For more than 40 years, Grandstreet Theatre has entertained and educated audiences with live theater productions in Helena.
Now, with the backing of a $50,000 Health Kids, Healthy Families® grant from Blue Cross and Blue Shield of Montana (BCBSMT), Grandstreet is taking its show on the road. The goal is to open collective community dialogues on depression and suicide across Montana through a little British play with a big message.
The grant was awarded at a surprise announcement during Grandstreet's Tuesday in June fundraising event on June 19.
“This grant is absolutely transformational in terms of what it will do for Grandstreet, but more importantly, what I hope it will do for the larger community of Montana,” said Kal Poole, Grandstreet Managing Director. “… Thus far we have been a very local community theatre and this is our opportunity to introduce ourselves to the state and bring what I find to be one of the impactful, important pieces of theatre I’ve encountered to our many communities. And it’s on a topic that I think is desperately needed to engage some dialogue and get some help to the wider Montana population.”
The play, “Every Brilliant Thing,” presents a simple message that suicide isn’t worth it and the world is brimming with things worth living for. Grandstreet has an ambitious plan to launch a 50-stop, 10-week tour with the goal of reaching more than 3,000 Montanans, including at least 750 teens. Both urban and rural communities will be featured in the tour to ensure a broad range of audiences can participate, including all ages, genders, ethnicities, income levels, sexual preferences, and professions.
“I think ‘Every Brilliant Thing’ will be incredibly well received around Montana,” Poole added. “… What BCBSMT has done for Grandstreet Theatre and the state of Montana, with this particular grant, just floors me. There is so much good will that comes out of this organization.”
Healthy Kids, Healthy Families is a signature initiative of BCBSMT and part of the company’s ongoing commitment to invest in and partner with nonprofit organizations that offer sustainable, measurable programs to reach children and their families in the five following areas:
- Physical activity
- Disease prevention and management
- Substance abuse prevention
- Suicide prevention
This $50,000 HKHF grant is one of four BCBSMT awards each year.
"Grandstreet’s proposal couldn't come at a more opportune time," said John Doran, vice president of external affairs of BCBSMT. "This is an incredibly innovative and welcoming way to have a difficult conversation, and hopefully, it results in an open and honest discussion about an urgent subject for all Montanans.”
"What better way than to use art and a little humor to break down those conversational barriers that exist when talking about something that is often stigmatized. We're proud to partner with Grandstreet in this grand endeavor."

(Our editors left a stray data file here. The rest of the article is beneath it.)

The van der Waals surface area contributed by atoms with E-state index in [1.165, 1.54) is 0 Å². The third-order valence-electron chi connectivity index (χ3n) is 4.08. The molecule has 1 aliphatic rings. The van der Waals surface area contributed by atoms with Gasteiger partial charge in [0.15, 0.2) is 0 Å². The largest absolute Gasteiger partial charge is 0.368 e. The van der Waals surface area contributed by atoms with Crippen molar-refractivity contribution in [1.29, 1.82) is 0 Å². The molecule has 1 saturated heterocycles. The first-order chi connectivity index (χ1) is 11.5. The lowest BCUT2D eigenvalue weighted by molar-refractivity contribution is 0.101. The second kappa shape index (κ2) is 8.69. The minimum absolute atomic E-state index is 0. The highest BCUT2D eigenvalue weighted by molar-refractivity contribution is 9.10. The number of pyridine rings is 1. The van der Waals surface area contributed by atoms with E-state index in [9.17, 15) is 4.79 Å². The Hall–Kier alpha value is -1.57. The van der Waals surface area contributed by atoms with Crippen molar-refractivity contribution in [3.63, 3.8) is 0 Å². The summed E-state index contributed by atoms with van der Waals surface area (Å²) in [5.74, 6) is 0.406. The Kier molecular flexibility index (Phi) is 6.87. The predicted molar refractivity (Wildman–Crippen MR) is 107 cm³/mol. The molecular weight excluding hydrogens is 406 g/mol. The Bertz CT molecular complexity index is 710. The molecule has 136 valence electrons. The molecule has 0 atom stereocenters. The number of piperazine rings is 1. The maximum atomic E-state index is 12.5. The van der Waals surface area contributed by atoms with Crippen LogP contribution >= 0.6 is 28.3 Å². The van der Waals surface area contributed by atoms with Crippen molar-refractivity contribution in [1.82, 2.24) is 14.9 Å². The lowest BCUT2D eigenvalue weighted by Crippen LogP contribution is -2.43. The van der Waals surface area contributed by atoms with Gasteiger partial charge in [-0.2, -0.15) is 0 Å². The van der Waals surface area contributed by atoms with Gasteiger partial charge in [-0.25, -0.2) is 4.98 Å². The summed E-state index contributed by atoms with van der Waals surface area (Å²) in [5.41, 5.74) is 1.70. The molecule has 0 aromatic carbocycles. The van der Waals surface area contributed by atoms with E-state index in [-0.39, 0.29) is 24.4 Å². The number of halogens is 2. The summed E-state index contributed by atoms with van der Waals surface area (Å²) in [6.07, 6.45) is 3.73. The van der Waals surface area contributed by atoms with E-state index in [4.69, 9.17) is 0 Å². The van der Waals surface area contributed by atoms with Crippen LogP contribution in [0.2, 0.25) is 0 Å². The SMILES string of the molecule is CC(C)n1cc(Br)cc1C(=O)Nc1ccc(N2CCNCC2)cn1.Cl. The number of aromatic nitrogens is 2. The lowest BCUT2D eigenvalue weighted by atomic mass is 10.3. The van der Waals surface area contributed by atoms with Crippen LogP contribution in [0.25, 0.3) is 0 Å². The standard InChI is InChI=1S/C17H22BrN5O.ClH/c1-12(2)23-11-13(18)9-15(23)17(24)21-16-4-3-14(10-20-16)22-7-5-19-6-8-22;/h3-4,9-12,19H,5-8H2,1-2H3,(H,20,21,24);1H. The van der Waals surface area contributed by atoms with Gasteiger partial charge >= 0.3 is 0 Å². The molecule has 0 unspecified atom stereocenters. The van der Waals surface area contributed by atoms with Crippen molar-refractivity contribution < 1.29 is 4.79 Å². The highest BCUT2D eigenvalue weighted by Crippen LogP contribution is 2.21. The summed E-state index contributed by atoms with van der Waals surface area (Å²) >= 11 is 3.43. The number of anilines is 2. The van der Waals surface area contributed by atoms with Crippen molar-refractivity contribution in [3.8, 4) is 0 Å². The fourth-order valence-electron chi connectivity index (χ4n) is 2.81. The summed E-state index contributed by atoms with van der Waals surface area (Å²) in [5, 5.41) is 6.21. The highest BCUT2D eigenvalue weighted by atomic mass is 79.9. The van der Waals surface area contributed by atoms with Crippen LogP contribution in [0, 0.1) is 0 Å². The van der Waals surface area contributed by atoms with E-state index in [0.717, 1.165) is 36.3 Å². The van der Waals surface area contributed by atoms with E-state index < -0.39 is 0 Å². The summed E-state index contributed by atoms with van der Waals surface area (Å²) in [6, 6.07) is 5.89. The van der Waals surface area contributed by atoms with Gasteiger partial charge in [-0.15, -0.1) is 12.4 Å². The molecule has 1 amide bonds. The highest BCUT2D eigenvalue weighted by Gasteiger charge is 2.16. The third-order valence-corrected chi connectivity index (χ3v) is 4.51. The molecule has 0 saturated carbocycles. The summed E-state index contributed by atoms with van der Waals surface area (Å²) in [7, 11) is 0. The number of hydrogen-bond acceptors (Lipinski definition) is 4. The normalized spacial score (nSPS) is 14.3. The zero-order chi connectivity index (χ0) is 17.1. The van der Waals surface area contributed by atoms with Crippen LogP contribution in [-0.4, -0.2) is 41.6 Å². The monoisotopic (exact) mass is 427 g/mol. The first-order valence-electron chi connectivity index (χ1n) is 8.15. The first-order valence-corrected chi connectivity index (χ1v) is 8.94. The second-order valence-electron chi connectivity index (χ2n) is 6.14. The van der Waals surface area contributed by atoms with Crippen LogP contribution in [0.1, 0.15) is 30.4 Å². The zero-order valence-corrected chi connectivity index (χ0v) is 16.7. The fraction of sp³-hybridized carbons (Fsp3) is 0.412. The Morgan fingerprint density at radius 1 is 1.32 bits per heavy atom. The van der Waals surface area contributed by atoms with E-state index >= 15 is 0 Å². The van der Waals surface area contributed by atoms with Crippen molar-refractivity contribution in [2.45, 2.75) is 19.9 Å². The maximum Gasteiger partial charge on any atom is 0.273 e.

Suicide – the second leading cause of death for children and adolescents in Montana –continues to be a scourge throughout the state, as demonstrated by data from a variety of sources like the 2017 Montana Strategic Suicide Prevention Plan, the 2017 Montana Youth Risk Behavior Survey, and the Montana 2016 Suicide Mortality Review Team Report.
“Suicide rates are ridiculously high across Montana and are some of the highest in the nation,” Poole said. “What this particular show does is speaks to the mental health issues and how those affect and impact individuals, their families, friends and communities. But it is done so in a way that is so positive, uplifting, and so beautiful that it isn’t going to feel like a suicide prevention lecture. It’s a beautiful piece of theatre.”
Grandstreet leaders, like many Montanans, recognize the need for support and open dialogue, and felt the message in “Every Brilliant Thing” could help break down many of the barriers that exist.
“This show will engage in dialogue in a way that is fun, funny and uplifting and creates great opportunity to destigmatize the mental health piece that so many people often struggle with in silence,” Poole said. “People can often get in spirals of depression where their mental health can go downward. This play is good to help people focus on the beautiful things in life and deliberately spiraling upward. We hope this series of shows across Montana will give individuals and families the opportunity and courage to have open dialogue.”
Additionally, organizers are planning community-led talk-back sessions after each performance, focusing on local resources, culture, and tools to extend and safeguard the conversation. Grandstreet also intends to collaborate with community health care professionals and organizations to strengthen and expand the message.